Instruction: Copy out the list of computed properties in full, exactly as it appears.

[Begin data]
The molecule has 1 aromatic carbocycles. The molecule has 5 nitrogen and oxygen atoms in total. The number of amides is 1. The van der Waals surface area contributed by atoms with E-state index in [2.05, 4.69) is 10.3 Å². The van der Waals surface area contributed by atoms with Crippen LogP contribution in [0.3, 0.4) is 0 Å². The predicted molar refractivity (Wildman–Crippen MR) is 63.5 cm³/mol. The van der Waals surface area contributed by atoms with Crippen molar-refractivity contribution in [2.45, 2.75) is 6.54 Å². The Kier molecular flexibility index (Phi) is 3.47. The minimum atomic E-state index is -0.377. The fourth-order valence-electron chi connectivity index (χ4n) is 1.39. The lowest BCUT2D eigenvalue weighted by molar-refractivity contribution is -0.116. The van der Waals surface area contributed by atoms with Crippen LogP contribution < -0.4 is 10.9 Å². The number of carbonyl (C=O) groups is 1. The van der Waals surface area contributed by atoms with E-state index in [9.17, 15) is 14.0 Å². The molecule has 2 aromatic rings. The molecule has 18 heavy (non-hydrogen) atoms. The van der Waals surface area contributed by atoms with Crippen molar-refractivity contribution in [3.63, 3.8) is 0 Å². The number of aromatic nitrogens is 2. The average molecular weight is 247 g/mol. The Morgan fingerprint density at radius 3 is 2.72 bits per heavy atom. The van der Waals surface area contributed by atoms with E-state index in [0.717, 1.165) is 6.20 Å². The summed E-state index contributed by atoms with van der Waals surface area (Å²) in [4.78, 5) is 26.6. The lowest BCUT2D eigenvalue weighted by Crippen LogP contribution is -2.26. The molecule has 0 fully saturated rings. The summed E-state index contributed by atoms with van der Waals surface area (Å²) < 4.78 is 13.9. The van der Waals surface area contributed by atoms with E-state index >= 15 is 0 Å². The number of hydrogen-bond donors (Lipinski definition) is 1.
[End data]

The molecule has 1 aromatic carbocycles. The molecule has 5 nitrogen and oxygen atoms in total. The number of amides is 1. The van der Waals surface area contributed by atoms with E-state index in [2.05, 4.69) is 10.3 Å². The van der Waals surface area contributed by atoms with Crippen LogP contribution in [0.3, 0.4) is 0 Å². The predicted molar refractivity (Wildman–Crippen MR) is 63.5 cm³/mol. The van der Waals surface area contributed by atoms with Crippen molar-refractivity contribution in [2.45, 2.75) is 6.54 Å². The Kier molecular flexibility index (Phi) is 3.47. The minimum atomic E-state index is -0.377. The fourth-order valence-electron chi connectivity index (χ4n) is 1.39. The lowest BCUT2D eigenvalue weighted by molar-refractivity contribution is -0.116. The van der Waals surface area contributed by atoms with Crippen LogP contribution < -0.4 is 10.9 Å². The number of carbonyl (C=O) groups is 1. The van der Waals surface area contributed by atoms with E-state index in [9.17, 15) is 14.0 Å². The molecule has 2 aromatic rings. The molecule has 18 heavy (non-hydrogen) atoms. The van der Waals surface area contributed by atoms with Crippen molar-refractivity contribution in [3.63, 3.8) is 0 Å². The number of aromatic nitrogens is 2. The average molecular weight is 247 g/mol. The Morgan fingerprint density at radius 3 is 2.72 bits per heavy atom. The van der Waals surface area contributed by atoms with E-state index in [0.717, 1.165) is 6.20 Å². The summed E-state index contributed by atoms with van der Waals surface area (Å²) in [4.78, 5) is 26.6. The lowest BCUT2D eigenvalue weighted by Crippen LogP contribution is -2.26. The molecule has 0 fully saturated rings. The summed E-state index contributed by atoms with van der Waals surface area (Å²) < 4.78 is 13.9. The van der Waals surface area contributed by atoms with E-state index >= 15 is 0 Å². The number of hydrogen-bond donors (Lipinski definition) is 1.